California has long been known for it’s sunny disposition, from the skies to the people, but there is one place in our state that the sun doesn’t shine – in the California Legislature.
We have made strides to increase transparency on everything from communications to finances from candidates, local government, government agencies, and pretty much everywhere but the Capitol building.
The Republican currently leading the fight for transparency is former Republican Assembly Leader Kristin Olsen, who first introduced the Legislative Transparency Act in 2012. So why, on the eve of the end of the 2015/2016 session, are we still without increased transparency in the legislature? We can answer that in two words: Democrat majority.
Democrats have steadily lead each and every legislative transparency bill to slaughter, most at the hands of a committee chair. Killing the bills in committee keeps members from having to vote on the issue and reminding the people of California that Democrats would rather conduct their business in secret.
After several failed attempts, it became clear that this was an issue that needed the people’s voice. Proposition 54 was crafted using some of the language from Assemblywoman Olsen’s bills and expanded to include transparency components for the benefit of the public.
What kind of transparency is Proposition 54 asking for? Common sense reforms that will ensure the public the ability to see and review legislative proceedings and will guarantee that members have bills in print for 72 hours prior to a vote so they can actually have time to read the legislation. Right now Democrats can use their numbers to gut and amend bills at the last minute and force a quick vote that keeps members from reading what they are voting on and allows no time for public discussion.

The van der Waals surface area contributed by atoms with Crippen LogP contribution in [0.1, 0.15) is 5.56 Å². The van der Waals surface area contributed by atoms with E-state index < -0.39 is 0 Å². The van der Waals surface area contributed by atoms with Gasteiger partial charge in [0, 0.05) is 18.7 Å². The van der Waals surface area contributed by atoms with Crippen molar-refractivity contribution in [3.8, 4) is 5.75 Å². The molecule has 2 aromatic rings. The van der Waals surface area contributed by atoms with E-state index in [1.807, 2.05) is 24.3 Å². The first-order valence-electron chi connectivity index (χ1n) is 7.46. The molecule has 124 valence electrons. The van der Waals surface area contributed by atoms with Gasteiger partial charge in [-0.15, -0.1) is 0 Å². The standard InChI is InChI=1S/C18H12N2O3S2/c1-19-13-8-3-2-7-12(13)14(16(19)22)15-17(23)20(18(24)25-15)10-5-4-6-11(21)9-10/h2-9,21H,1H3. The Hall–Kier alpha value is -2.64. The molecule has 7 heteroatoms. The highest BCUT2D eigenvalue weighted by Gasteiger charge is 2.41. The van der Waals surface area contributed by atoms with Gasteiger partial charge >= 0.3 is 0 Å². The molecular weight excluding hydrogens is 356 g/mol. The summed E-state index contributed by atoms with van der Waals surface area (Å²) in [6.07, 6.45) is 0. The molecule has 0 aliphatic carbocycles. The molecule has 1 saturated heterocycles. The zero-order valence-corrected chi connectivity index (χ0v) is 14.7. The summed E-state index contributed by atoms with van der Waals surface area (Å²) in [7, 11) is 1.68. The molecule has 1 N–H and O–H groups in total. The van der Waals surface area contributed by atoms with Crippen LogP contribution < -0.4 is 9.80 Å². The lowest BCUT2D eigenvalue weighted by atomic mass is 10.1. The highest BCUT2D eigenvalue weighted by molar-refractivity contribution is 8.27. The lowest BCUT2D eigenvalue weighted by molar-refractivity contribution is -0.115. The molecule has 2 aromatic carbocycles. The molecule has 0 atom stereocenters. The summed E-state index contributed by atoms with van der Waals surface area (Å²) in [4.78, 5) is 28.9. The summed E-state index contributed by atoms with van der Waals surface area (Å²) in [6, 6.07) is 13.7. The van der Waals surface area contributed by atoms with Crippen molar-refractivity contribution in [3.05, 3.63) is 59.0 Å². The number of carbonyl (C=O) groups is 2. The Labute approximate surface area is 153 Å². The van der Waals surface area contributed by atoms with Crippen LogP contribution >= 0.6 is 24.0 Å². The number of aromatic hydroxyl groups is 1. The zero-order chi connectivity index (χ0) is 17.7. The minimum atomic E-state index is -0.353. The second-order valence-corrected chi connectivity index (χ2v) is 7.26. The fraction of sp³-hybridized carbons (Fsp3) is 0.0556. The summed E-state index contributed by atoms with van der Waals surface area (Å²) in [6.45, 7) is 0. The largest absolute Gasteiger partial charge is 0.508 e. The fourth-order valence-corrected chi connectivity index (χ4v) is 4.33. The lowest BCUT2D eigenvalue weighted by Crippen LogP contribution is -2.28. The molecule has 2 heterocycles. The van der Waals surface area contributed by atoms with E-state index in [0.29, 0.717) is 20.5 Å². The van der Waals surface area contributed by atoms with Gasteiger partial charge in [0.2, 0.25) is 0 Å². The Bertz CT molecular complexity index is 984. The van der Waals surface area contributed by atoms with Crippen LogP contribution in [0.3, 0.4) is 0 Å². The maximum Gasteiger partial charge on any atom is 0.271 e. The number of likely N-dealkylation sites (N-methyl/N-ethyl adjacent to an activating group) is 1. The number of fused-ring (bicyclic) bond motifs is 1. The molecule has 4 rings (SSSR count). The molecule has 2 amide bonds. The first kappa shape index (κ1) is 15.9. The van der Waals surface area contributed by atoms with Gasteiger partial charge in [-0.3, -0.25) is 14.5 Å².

When it became clear that Proposition 54 was going to make it on the ballot, Democrats scrambled to draft a counter transparency bill so full of fluff, loopholes, and exceptions that it was worthless. Editorial boards across California joined Republicans in pointing out their sad attempt to fool voters into thinking they might actually be interested in transparency. (OC Register, Los Angeles Daily News, and San Francisco Chronicle)
It’s no surprise their bill didn’t make it and the voters will get to make their decision in November. This could very well be the last year that Democrats get to play the gut and amend game at the end of session and we are thrilled.
It is finally time to end the sneaky legislation, lack of accountability, and back-door deals that lead to poor legislation. We applaud Kristin Olsen for her tenacious fight for transparency and urge you to vote yes on Proposition 54.